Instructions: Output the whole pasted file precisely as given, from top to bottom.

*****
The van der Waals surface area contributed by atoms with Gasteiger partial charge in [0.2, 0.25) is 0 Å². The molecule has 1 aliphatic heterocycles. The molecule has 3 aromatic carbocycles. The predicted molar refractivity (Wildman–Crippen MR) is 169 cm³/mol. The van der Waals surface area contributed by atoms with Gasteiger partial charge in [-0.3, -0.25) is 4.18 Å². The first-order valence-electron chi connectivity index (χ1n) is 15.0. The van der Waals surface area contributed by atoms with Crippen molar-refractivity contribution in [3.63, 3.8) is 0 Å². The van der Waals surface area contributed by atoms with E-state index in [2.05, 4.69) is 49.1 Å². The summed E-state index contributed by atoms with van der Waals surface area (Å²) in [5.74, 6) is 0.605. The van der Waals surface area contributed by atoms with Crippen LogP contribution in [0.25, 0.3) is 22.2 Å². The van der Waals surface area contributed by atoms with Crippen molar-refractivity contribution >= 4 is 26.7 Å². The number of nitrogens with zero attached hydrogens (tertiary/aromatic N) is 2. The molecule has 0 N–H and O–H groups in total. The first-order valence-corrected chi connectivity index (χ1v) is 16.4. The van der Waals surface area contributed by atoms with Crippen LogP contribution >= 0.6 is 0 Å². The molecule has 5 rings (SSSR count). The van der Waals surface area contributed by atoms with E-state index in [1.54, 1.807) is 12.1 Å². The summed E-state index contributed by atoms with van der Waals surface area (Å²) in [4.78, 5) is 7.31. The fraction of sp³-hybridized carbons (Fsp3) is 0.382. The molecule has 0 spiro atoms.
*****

The van der Waals surface area contributed by atoms with Gasteiger partial charge in [0.2, 0.25) is 0 Å². The molecule has 1 aliphatic heterocycles. The molecule has 3 aromatic carbocycles. The predicted molar refractivity (Wildman–Crippen MR) is 169 cm³/mol. The van der Waals surface area contributed by atoms with Gasteiger partial charge in [-0.3, -0.25) is 4.18 Å². The first-order valence-electron chi connectivity index (χ1n) is 15.0. The van der Waals surface area contributed by atoms with Crippen molar-refractivity contribution in [3.63, 3.8) is 0 Å². The van der Waals surface area contributed by atoms with E-state index in [2.05, 4.69) is 49.1 Å². The summed E-state index contributed by atoms with van der Waals surface area (Å²) in [5.74, 6) is 0.605. The van der Waals surface area contributed by atoms with Crippen LogP contribution in [0.25, 0.3) is 22.2 Å². The van der Waals surface area contributed by atoms with Crippen molar-refractivity contribution >= 4 is 26.7 Å². The number of nitrogens with zero attached hydrogens (tertiary/aromatic N) is 2. The molecule has 0 N–H and O–H groups in total. The first-order valence-corrected chi connectivity index (χ1v) is 16.4. The van der Waals surface area contributed by atoms with Crippen LogP contribution >= 0.6 is 0 Å². The molecule has 5 rings (SSSR count). The van der Waals surface area contributed by atoms with E-state index in [1.54, 1.807) is 12.1 Å². The summed E-state index contributed by atoms with van der Waals surface area (Å²) in [4.78, 5) is 7.31. The fraction of sp³-hybridized carbons (Fsp3) is 0.382. The molecule has 0 spiro atoms.